Utilities Take Journey Towards Digital Integration

EDP Distribuição’s Inovgrid and UK Power Networks’ Low Carbon London projects envision the Optimized Network Utility.
Published: Thu 02 Apr 2015

The Optimized Network Utility (ONU) is CGI’s response to the significant business transition that utilities are facing as they move to a carbon-based energy system, Nigel Spooner, CGI’s vice president, global utilities, told participants in an Engerati webinar. [Engerati-The Optimized Network Utility - the journey towards digital integration]

Matching supply and demand

In particular transmission and distribution networks need to adapt to different ways of matching supply and demand in the new system.

“The ONU is based on three mindsets,” explains Spooner. “Firstly, in seeing the grid as a collection of related entities rather than functional siloes. Secondly, in realizing that there is no instant fix to the challenges that are faced. And thirdly, in recognizing the power of comprehensive digital connections to bring all the components together.”

Notably the ONU concept, which envisions a holistic approach to smart grids, was developed closely with clients and business partners. Among these are UK Power Networks as part of the Low Carbon London project in UK, and Energias de Portugal as part of the Inovgrid project in Portugal, both of which are reviewed in the webinar.

Low Carbon London focused on 2025 energy targets

The Low Carbon London project, which was supported by the UK government through the Low Carbon Networks Fund, was designed to test a wide range of concepts and technologies ultimately aimed to achieve London’s 2025 energy targets. These are 25% production of London’s energy from distributed energy resources and a 60% reduction in the CO2 levels from 1990 levels.

Spooner says that CGI provided its Smart Data Service, which was used for managing initially 6,000 smart meters – and which currently supports approximately 600,000 smart meters deployed across UK. Other technologies trialled included electric vehicles and heat pumps. The project also included the development and trialling of Britain’ first wind twinning tariff at 1,000 homes (encouraging consumers to use energy at times of high wind production) and the development of numerous active demand response sites.

“All of these things are moving us towards the establishment of what we call a ‘distribution system operator’,” says Spooner. “This is subtly different from a distribution network operator, and relates very closely to our vision of the ONU.”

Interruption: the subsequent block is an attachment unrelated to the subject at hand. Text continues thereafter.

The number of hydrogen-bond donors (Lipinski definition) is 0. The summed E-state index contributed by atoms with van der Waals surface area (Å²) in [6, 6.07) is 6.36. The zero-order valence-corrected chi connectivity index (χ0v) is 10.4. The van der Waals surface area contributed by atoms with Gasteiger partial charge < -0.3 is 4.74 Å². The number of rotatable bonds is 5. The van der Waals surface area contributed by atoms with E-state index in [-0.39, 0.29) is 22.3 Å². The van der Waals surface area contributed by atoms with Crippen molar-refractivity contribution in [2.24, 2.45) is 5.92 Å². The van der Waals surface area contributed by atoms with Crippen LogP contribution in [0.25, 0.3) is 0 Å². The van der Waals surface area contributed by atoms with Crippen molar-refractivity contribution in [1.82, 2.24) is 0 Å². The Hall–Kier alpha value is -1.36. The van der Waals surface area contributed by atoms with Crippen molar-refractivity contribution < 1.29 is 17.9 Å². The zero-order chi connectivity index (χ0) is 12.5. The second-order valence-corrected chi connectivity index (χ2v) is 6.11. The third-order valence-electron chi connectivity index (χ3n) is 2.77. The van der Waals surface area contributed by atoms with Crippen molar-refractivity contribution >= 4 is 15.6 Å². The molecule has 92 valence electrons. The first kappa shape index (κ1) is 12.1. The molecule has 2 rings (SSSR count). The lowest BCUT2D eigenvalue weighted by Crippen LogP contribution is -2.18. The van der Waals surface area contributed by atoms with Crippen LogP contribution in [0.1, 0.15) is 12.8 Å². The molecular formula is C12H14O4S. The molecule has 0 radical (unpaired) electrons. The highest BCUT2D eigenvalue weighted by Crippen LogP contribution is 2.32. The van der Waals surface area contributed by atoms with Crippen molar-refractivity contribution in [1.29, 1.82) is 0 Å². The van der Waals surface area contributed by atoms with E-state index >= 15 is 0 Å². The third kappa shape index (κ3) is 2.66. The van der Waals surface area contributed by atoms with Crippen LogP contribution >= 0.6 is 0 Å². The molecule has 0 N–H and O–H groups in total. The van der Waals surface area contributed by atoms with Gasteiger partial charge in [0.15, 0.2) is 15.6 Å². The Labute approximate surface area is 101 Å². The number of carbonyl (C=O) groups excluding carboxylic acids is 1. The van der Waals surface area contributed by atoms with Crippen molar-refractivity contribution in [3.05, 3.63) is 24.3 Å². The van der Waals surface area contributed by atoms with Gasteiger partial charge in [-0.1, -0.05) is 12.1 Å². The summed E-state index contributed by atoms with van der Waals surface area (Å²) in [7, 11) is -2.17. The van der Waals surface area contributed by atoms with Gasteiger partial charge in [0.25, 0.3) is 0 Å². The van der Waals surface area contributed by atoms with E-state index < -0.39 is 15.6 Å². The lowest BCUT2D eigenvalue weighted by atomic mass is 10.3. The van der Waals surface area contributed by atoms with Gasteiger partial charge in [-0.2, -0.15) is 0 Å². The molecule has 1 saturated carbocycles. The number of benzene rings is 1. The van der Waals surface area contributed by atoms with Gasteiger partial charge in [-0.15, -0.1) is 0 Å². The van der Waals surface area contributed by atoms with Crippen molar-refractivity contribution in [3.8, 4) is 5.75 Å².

The 4-year project, which wound up in December 2014, cost £28 million but achieved savings of approximately £43 million, which will be passed on to UK Power Networks customers, Spooner stated.

Inovgrid addresses LV grid challenges

Also participating in the webinar was Paulo Libano Monteiro, director - Inovgrid Solution Development at EDP Distribuição, who described the company’s Inovgrid smart grid solution.

Monteiro explains that Inovgrid was founded on the fact that EDP Distribuição wanted to be an active player in the changing electrical system value chain with the development of distributed generation and the new role of the prosumer with the introduction of new services.

“The value chain is changing mainly at the level of the distribution grid and we had to find a new way to meet the new challenges,” says Monteiro. “Inovgrid leverages on smart metering and supports a holistic view of the electrical system.”

The first implementation of Inovgrid took place in the historical city of Évora in southern Portugal, with deployment of more than 30,000 EDP Boxes (i.e. smart meters) to customers and 340 DTCs, along with other technologies such as microgeneration and EV charging infrastructure. A well visited showroom to showcase the solution was also implemented.

“In Évora we demonstrated an average 3.9% reduction in energy consumption, relevant reductions in commercial and technical losses, and that a large majority of field operations could be handled remotely,” says Monteiro. “As a result, Inovgrid has been selected as a reference case for cost-benefit analyses of smart grid projects in Europe.”

Since the completion of the project in 2012 the Inovgrid technology has been expanded to more than 100,000 customers in six other locations. The ultimate aim is to cover all 6 million customers across Portugal.

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